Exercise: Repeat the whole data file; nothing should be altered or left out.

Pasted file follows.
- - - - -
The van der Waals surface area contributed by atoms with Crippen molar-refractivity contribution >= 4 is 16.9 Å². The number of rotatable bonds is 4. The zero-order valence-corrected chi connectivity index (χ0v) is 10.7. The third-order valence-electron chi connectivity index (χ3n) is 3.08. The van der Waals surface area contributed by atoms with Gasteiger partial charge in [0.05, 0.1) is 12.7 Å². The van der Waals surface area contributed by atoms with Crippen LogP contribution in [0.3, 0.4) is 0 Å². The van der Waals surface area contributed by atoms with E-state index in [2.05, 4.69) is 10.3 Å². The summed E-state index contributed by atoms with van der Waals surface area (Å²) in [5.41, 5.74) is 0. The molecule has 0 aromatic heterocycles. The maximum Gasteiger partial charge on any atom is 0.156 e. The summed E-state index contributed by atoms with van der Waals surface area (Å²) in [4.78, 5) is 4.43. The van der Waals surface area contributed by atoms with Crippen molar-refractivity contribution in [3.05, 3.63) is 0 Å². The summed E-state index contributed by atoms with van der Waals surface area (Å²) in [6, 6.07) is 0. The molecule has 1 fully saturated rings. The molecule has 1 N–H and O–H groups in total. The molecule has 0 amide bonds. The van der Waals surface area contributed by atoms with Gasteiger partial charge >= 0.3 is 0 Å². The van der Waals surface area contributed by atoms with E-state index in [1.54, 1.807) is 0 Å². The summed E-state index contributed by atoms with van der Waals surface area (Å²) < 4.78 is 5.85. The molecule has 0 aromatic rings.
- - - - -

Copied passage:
The van der Waals surface area contributed by atoms with Crippen molar-refractivity contribution >= 4 is 16.9 Å². The number of rotatable bonds is 4. The zero-order valence-corrected chi connectivity index (χ0v) is 10.7. The third-order valence-electron chi connectivity index (χ3n) is 3.08. The van der Waals surface area contributed by atoms with Gasteiger partial charge in [0.05, 0.1) is 12.7 Å². The van der Waals surface area contributed by atoms with Crippen LogP contribution in [0.3, 0.4) is 0 Å². The van der Waals surface area contributed by atoms with E-state index in [2.05, 4.69) is 10.3 Å². The summed E-state index contributed by atoms with van der Waals surface area (Å²) in [5.41, 5.74) is 0. The molecule has 0 aromatic heterocycles. The maximum Gasteiger partial charge on any atom is 0.156 e. The summed E-state index contributed by atoms with van der Waals surface area (Å²) in [4.78, 5) is 4.43. The van der Waals surface area contributed by atoms with Crippen molar-refractivity contribution in [3.05, 3.63) is 0 Å². The summed E-state index contributed by atoms with van der Waals surface area (Å²) in [6, 6.07) is 0. The molecule has 1 fully saturated rings. The molecule has 1 N–H and O–H groups in total. The molecule has 0 amide bonds. The van der Waals surface area contributed by atoms with Gasteiger partial charge >= 0.3 is 0 Å². The van der Waals surface area contributed by atoms with E-state index in [1.54, 1.807) is 0 Å². The summed E-state index contributed by atoms with van der Waals surface area (Å²) < 4.78 is 5.85. The molecule has 0 aromatic rings.